Steve Reich: Mallet Quartet; Sextet; Nagoya Marimbas; Music for Pieces of Wood. Third Coast Percussion (Sean Connors, Robert Dillon, Peter Martin, David Skidmore). Cedille. $16.
Roberto Sierra: Sinfonía No. 3, “La Salsa”; Beyond the Silence of Sorrow; Borikén; El Baile. Martha Guth, soprano; Puerto Rico Symphony Orchestra conducted by Maximiano Valdés. Naxos. $12.99.
Joseph Koykkar: Panache; Interfacing; Inside Out; Keyboard Dances; Double Take; Streets and Bridges; Triple Play. Ravello. $14.99.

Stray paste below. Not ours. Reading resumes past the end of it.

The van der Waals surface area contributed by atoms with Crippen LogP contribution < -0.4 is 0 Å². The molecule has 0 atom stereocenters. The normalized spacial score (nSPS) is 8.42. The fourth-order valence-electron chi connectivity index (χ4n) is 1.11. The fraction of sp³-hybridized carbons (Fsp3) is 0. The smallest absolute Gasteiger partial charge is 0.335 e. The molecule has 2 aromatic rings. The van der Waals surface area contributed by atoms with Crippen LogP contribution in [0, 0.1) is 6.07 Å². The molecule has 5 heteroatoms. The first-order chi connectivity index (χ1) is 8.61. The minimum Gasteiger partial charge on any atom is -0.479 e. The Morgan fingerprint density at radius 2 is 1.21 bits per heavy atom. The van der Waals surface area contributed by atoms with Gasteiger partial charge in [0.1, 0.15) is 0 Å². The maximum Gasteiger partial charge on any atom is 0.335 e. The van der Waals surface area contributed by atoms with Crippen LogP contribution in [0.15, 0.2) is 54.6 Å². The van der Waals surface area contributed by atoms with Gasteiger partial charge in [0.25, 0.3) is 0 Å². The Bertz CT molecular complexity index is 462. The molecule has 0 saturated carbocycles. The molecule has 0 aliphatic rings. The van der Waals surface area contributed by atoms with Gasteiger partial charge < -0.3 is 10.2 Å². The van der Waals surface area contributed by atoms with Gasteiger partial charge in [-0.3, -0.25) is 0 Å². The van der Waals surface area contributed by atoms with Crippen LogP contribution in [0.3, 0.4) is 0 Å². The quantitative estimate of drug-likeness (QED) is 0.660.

Fans of vibraphones and marimbas, fans of the incessant beat of rock music, fans of minimalism, fans of slow-developing thematic material, fans of rhythm above harmony, will all be fans of the new Third Coast Percussion recording of Steve Reich’s music on the Cedille label. This is very definitely “fan” music, the entire CD making no attempt to reach out to anyone not already convinced that Reich’s way is the right way and that Third Coast Percussion’s blend of classical and pop sensibilities and performing styles is as good as it gets. The actual performance is excellent, the four percussionists handing off to or blending with one another with a smoothness that is almost intuitive. But the primary effect of the CD is of an hour of mostly the same thing. Reich’s pulsing rhythms, so repetitious that even telling the difference between the first movements of Mallet Quartet and Sextet (both marked “Fast”) is by no means easy, comes across in a kind of NewAge-y absorptive way, inviting contemplation by those committed to Reich’s techniques and boredom by those who remain unconvinced. Melodic lines have never much interested Reich, with the result that his music seems particularly appropriate for a percussion ensemble; and, again, the playing here is first-rate. But the music rarely goes anywhere – and when it does inch toward a goal, it does so in miniscule steps. This is exactly what Reich wants, and simply hearing the ongoing rhythmic beat of the percussion on this CD is a hypnotically involving experience. Yet the underlying sameness of the material eventually becomes a distraction: it is hard not to wonder, at some point, whether anything is going to happen beyond the repetition. As usual in Reich, something does happen, or some things do, but it takes a long time (measured experientially, not always by the clock) for occurrences to occur. Sonically, the most intriguing work here is Music for Pieces of Wood, which – despite overstaying its welcome – offers some blends and contrasts not heard in the other works. Reich has many fans, and Third Coast Percussion’s members are clearly among them. This CD will not likely create any new ones, but it will firm up the commitment of those already enamored of the Reich ethos.